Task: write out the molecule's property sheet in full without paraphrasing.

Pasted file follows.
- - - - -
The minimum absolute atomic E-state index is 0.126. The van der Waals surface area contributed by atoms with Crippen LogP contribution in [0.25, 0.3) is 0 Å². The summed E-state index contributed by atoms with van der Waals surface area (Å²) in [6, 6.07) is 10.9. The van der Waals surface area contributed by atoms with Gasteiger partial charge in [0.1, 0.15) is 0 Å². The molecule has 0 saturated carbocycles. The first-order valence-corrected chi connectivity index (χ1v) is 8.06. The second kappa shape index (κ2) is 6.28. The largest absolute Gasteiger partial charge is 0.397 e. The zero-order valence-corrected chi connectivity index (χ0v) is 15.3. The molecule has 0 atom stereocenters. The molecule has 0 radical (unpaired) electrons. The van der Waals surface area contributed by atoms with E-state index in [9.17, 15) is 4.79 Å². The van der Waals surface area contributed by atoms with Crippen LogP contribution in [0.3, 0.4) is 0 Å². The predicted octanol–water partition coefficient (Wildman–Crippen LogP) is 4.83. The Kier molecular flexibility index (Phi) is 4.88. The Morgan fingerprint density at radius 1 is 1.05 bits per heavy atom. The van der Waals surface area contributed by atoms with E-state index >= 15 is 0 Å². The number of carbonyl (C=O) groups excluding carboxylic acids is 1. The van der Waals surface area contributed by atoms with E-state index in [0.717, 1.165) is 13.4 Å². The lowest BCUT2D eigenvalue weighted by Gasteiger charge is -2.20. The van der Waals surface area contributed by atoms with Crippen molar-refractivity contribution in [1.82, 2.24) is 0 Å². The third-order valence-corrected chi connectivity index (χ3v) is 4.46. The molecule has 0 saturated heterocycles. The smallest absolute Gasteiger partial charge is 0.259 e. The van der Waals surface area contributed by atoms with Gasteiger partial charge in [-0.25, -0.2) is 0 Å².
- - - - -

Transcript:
The minimum absolute atomic E-state index is 0.126. The van der Waals surface area contributed by atoms with Crippen LogP contribution in [0.25, 0.3) is 0 Å². The summed E-state index contributed by atoms with van der Waals surface area (Å²) in [6, 6.07) is 10.9. The van der Waals surface area contributed by atoms with Gasteiger partial charge in [0.1, 0.15) is 0 Å². The molecule has 0 saturated carbocycles. The first-order valence-corrected chi connectivity index (χ1v) is 8.06. The second kappa shape index (κ2) is 6.28. The largest absolute Gasteiger partial charge is 0.397 e. The zero-order valence-corrected chi connectivity index (χ0v) is 15.3. The molecule has 0 atom stereocenters. The molecule has 0 radical (unpaired) electrons. The van der Waals surface area contributed by atoms with E-state index in [9.17, 15) is 4.79 Å². The van der Waals surface area contributed by atoms with Crippen LogP contribution in [0.3, 0.4) is 0 Å². The predicted octanol–water partition coefficient (Wildman–Crippen LogP) is 4.83. The Kier molecular flexibility index (Phi) is 4.88. The Morgan fingerprint density at radius 1 is 1.05 bits per heavy atom. The van der Waals surface area contributed by atoms with E-state index >= 15 is 0 Å². The number of carbonyl (C=O) groups excluding carboxylic acids is 1. The van der Waals surface area contributed by atoms with E-state index in [0.717, 1.165) is 13.4 Å². The lowest BCUT2D eigenvalue weighted by Gasteiger charge is -2.20. The van der Waals surface area contributed by atoms with Crippen molar-refractivity contribution in [1.82, 2.24) is 0 Å². The third-order valence-corrected chi connectivity index (χ3v) is 4.46. The molecule has 0 saturated heterocycles. The smallest absolute Gasteiger partial charge is 0.259 e. The van der Waals surface area contributed by atoms with Gasteiger partial charge in [-0.25, -0.2) is 0 Å².